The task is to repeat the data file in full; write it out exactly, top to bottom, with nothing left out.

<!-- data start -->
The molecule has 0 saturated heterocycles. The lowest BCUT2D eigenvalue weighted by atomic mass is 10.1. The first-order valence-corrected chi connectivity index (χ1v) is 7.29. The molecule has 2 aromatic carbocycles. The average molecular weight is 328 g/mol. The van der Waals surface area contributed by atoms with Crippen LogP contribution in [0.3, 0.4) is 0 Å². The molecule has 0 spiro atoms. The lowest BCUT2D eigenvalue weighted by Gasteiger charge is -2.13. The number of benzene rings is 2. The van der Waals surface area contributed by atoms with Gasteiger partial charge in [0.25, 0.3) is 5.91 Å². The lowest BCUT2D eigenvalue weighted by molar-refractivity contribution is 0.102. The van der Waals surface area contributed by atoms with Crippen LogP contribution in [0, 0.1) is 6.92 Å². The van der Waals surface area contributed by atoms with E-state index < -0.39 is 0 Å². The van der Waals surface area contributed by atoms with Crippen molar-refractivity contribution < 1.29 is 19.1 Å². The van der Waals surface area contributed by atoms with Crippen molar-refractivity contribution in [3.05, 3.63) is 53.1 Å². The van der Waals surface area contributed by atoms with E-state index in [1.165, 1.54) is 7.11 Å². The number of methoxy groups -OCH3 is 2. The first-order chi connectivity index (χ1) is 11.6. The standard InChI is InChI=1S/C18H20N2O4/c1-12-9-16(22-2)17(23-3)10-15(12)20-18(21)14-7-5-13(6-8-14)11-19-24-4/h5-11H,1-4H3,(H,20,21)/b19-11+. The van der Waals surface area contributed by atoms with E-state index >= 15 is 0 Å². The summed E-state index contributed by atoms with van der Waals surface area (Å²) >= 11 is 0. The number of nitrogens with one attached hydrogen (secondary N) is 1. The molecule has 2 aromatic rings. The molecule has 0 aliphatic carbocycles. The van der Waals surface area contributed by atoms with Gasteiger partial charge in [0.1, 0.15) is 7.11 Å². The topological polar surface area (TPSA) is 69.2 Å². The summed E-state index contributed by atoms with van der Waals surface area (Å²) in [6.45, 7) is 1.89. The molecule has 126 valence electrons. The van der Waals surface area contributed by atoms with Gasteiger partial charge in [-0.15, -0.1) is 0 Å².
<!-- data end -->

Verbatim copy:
The molecule has 0 saturated heterocycles. The lowest BCUT2D eigenvalue weighted by atomic mass is 10.1. The first-order valence-corrected chi connectivity index (χ1v) is 7.29. The molecule has 2 aromatic carbocycles. The average molecular weight is 328 g/mol. The van der Waals surface area contributed by atoms with Crippen LogP contribution in [0.3, 0.4) is 0 Å². The molecule has 0 spiro atoms. The lowest BCUT2D eigenvalue weighted by Gasteiger charge is -2.13. The number of benzene rings is 2. The van der Waals surface area contributed by atoms with Gasteiger partial charge in [0.25, 0.3) is 5.91 Å². The lowest BCUT2D eigenvalue weighted by molar-refractivity contribution is 0.102. The van der Waals surface area contributed by atoms with Crippen LogP contribution in [0, 0.1) is 6.92 Å². The van der Waals surface area contributed by atoms with E-state index < -0.39 is 0 Å². The van der Waals surface area contributed by atoms with Crippen molar-refractivity contribution < 1.29 is 19.1 Å². The van der Waals surface area contributed by atoms with Crippen molar-refractivity contribution in [3.05, 3.63) is 53.1 Å². The van der Waals surface area contributed by atoms with E-state index in [1.165, 1.54) is 7.11 Å². The number of methoxy groups -OCH3 is 2. The first-order chi connectivity index (χ1) is 11.6. The standard InChI is InChI=1S/C18H20N2O4/c1-12-9-16(22-2)17(23-3)10-15(12)20-18(21)14-7-5-13(6-8-14)11-19-24-4/h5-11H,1-4H3,(H,20,21)/b19-11+. The van der Waals surface area contributed by atoms with E-state index >= 15 is 0 Å². The summed E-state index contributed by atoms with van der Waals surface area (Å²) >= 11 is 0. The number of nitrogens with one attached hydrogen (secondary N) is 1. The molecule has 2 aromatic rings. The molecule has 0 aliphatic carbocycles. The van der Waals surface area contributed by atoms with Gasteiger partial charge in [0.1, 0.15) is 7.11 Å². The topological polar surface area (TPSA) is 69.2 Å². The summed E-state index contributed by atoms with van der Waals surface area (Å²) in [6.45, 7) is 1.89. The molecule has 126 valence electrons. The van der Waals surface area contributed by atoms with Gasteiger partial charge in [-0.15, -0.1) is 0 Å².